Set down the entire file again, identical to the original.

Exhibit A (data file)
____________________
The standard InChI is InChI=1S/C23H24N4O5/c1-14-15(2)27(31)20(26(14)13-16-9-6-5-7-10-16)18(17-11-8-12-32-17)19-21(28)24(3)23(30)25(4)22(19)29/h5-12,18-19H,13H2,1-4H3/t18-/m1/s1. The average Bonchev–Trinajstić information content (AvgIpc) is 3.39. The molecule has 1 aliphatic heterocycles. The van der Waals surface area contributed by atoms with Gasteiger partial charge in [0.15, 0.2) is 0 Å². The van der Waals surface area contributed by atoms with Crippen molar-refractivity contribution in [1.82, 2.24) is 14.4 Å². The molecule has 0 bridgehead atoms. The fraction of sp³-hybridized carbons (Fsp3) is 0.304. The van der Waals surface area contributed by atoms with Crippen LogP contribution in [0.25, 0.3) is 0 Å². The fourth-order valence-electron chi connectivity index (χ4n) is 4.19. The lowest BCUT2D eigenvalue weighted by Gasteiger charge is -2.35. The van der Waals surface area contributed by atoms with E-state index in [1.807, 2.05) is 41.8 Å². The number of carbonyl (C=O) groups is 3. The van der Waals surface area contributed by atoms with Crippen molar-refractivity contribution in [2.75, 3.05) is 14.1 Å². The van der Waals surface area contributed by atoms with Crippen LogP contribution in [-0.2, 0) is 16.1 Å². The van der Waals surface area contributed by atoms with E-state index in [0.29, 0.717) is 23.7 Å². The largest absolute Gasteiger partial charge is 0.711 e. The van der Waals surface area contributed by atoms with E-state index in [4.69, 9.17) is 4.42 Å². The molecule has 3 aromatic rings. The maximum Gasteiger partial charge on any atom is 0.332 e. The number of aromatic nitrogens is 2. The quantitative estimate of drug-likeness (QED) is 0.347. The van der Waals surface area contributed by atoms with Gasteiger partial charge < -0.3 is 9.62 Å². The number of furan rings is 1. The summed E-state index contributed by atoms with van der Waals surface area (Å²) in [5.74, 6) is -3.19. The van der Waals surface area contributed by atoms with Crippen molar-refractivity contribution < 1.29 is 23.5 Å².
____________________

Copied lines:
The standard InChI is InChI=1S/C23H24N4O5/c1-14-15(2)27(31)20(26(14)13-16-9-6-5-7-10-16)18(17-11-8-12-32-17)19-21(28)24(3)23(30)25(4)22(19)29/h5-12,18-19H,13H2,1-4H3/t18-/m1/s1. The average Bonchev–Trinajstić information content (AvgIpc) is 3.39. The molecule has 1 aliphatic heterocycles. The van der Waals surface area contributed by atoms with Gasteiger partial charge in [0.15, 0.2) is 0 Å². The van der Waals surface area contributed by atoms with Crippen molar-refractivity contribution in [1.82, 2.24) is 14.4 Å². The molecule has 0 bridgehead atoms. The fraction of sp³-hybridized carbons (Fsp3) is 0.304. The van der Waals surface area contributed by atoms with Crippen LogP contribution in [0.25, 0.3) is 0 Å². The fourth-order valence-electron chi connectivity index (χ4n) is 4.19. The lowest BCUT2D eigenvalue weighted by Gasteiger charge is -2.35. The van der Waals surface area contributed by atoms with E-state index in [1.807, 2.05) is 41.8 Å². The number of carbonyl (C=O) groups is 3. The van der Waals surface area contributed by atoms with Crippen molar-refractivity contribution in [2.75, 3.05) is 14.1 Å². The van der Waals surface area contributed by atoms with Crippen LogP contribution in [-0.2, 0) is 16.1 Å². The van der Waals surface area contributed by atoms with E-state index in [0.29, 0.717) is 23.7 Å². The largest absolute Gasteiger partial charge is 0.711 e. The van der Waals surface area contributed by atoms with E-state index in [4.69, 9.17) is 4.42 Å². The molecule has 3 aromatic rings. The maximum Gasteiger partial charge on any atom is 0.332 e. The number of aromatic nitrogens is 2. The quantitative estimate of drug-likeness (QED) is 0.347. The van der Waals surface area contributed by atoms with Gasteiger partial charge < -0.3 is 9.62 Å². The number of furan rings is 1. The summed E-state index contributed by atoms with van der Waals surface area (Å²) in [5.74, 6) is -3.19. The van der Waals surface area contributed by atoms with Crippen molar-refractivity contribution < 1.29 is 23.5 Å².